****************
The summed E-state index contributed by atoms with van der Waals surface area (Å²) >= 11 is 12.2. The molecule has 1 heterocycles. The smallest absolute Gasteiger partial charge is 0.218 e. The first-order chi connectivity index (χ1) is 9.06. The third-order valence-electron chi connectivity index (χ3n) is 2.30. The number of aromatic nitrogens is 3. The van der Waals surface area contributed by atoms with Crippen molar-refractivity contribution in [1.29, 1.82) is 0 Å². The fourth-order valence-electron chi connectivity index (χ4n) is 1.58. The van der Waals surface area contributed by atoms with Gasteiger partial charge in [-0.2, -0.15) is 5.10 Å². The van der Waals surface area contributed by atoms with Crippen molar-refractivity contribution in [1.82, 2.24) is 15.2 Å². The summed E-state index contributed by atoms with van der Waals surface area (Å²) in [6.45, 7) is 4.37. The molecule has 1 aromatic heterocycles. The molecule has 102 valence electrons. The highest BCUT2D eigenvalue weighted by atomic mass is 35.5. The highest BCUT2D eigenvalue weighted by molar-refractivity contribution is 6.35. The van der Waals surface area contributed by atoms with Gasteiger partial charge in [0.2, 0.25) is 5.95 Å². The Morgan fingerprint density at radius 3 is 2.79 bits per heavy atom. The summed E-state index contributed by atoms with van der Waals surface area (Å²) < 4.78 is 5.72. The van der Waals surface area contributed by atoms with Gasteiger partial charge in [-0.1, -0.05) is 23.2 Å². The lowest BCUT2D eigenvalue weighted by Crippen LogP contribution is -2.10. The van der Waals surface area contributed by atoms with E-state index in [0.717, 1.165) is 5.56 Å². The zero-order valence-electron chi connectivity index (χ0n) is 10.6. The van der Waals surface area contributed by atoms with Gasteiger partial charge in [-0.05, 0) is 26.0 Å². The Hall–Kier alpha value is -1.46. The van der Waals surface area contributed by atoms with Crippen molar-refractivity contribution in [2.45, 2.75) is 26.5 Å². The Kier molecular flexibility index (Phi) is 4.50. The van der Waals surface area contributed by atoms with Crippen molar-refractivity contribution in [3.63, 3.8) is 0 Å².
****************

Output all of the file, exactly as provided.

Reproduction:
The summed E-state index contributed by atoms with van der Waals surface area (Å²) >= 11 is 12.2. The molecule has 1 heterocycles. The smallest absolute Gasteiger partial charge is 0.218 e. The first-order chi connectivity index (χ1) is 9.06. The third-order valence-electron chi connectivity index (χ3n) is 2.30. The number of aromatic nitrogens is 3. The van der Waals surface area contributed by atoms with Crippen molar-refractivity contribution in [1.29, 1.82) is 0 Å². The fourth-order valence-electron chi connectivity index (χ4n) is 1.58. The van der Waals surface area contributed by atoms with Gasteiger partial charge in [-0.2, -0.15) is 5.10 Å². The van der Waals surface area contributed by atoms with Crippen molar-refractivity contribution in [1.82, 2.24) is 15.2 Å². The summed E-state index contributed by atoms with van der Waals surface area (Å²) in [6.45, 7) is 4.37. The molecule has 1 aromatic heterocycles. The molecule has 102 valence electrons. The highest BCUT2D eigenvalue weighted by atomic mass is 35.5. The highest BCUT2D eigenvalue weighted by molar-refractivity contribution is 6.35. The van der Waals surface area contributed by atoms with Gasteiger partial charge in [0.2, 0.25) is 5.95 Å². The Morgan fingerprint density at radius 3 is 2.79 bits per heavy atom. The summed E-state index contributed by atoms with van der Waals surface area (Å²) < 4.78 is 5.72. The van der Waals surface area contributed by atoms with Gasteiger partial charge in [-0.1, -0.05) is 23.2 Å². The lowest BCUT2D eigenvalue weighted by Crippen LogP contribution is -2.10. The van der Waals surface area contributed by atoms with E-state index in [0.717, 1.165) is 5.56 Å². The zero-order valence-electron chi connectivity index (χ0n) is 10.6. The van der Waals surface area contributed by atoms with Gasteiger partial charge in [-0.05, 0) is 26.0 Å². The Hall–Kier alpha value is -1.46. The van der Waals surface area contributed by atoms with Crippen molar-refractivity contribution in [2.45, 2.75) is 26.5 Å². The Kier molecular flexibility index (Phi) is 4.50. The van der Waals surface area contributed by atoms with Crippen molar-refractivity contribution in [3.63, 3.8) is 0 Å².